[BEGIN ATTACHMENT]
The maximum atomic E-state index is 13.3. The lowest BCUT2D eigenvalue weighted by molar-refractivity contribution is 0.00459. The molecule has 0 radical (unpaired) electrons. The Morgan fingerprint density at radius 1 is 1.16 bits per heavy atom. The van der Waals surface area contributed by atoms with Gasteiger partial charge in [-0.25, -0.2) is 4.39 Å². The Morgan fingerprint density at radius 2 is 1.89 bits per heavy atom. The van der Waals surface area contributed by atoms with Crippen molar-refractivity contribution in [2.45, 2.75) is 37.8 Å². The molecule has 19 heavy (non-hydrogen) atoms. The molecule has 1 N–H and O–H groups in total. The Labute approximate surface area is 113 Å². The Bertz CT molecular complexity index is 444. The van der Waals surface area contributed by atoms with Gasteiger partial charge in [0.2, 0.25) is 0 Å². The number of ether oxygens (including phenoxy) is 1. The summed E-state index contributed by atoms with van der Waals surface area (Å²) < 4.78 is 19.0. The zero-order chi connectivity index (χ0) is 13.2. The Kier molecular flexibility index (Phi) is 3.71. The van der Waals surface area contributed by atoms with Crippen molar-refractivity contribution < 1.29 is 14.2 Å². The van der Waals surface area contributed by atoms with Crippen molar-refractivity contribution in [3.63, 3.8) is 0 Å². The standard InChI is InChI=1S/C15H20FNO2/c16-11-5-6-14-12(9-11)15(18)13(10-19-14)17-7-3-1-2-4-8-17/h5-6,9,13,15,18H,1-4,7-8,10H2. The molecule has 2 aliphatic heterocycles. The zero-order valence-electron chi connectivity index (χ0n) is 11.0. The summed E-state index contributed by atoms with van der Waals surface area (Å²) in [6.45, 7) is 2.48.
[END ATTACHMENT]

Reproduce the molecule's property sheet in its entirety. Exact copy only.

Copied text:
The maximum atomic E-state index is 13.3. The lowest BCUT2D eigenvalue weighted by molar-refractivity contribution is 0.00459. The molecule has 0 radical (unpaired) electrons. The Morgan fingerprint density at radius 1 is 1.16 bits per heavy atom. The van der Waals surface area contributed by atoms with Gasteiger partial charge in [-0.25, -0.2) is 4.39 Å². The Morgan fingerprint density at radius 2 is 1.89 bits per heavy atom. The van der Waals surface area contributed by atoms with Crippen molar-refractivity contribution in [2.45, 2.75) is 37.8 Å². The molecule has 19 heavy (non-hydrogen) atoms. The molecule has 1 N–H and O–H groups in total. The Labute approximate surface area is 113 Å². The Bertz CT molecular complexity index is 444. The van der Waals surface area contributed by atoms with Gasteiger partial charge in [0.2, 0.25) is 0 Å². The number of ether oxygens (including phenoxy) is 1. The summed E-state index contributed by atoms with van der Waals surface area (Å²) < 4.78 is 19.0. The zero-order chi connectivity index (χ0) is 13.2. The Kier molecular flexibility index (Phi) is 3.71. The van der Waals surface area contributed by atoms with Crippen molar-refractivity contribution < 1.29 is 14.2 Å². The van der Waals surface area contributed by atoms with Crippen molar-refractivity contribution in [3.63, 3.8) is 0 Å². The standard InChI is InChI=1S/C15H20FNO2/c16-11-5-6-14-12(9-11)15(18)13(10-19-14)17-7-3-1-2-4-8-17/h5-6,9,13,15,18H,1-4,7-8,10H2. The molecule has 2 aliphatic heterocycles. The zero-order valence-electron chi connectivity index (χ0n) is 11.0. The summed E-state index contributed by atoms with van der Waals surface area (Å²) in [6.45, 7) is 2.48.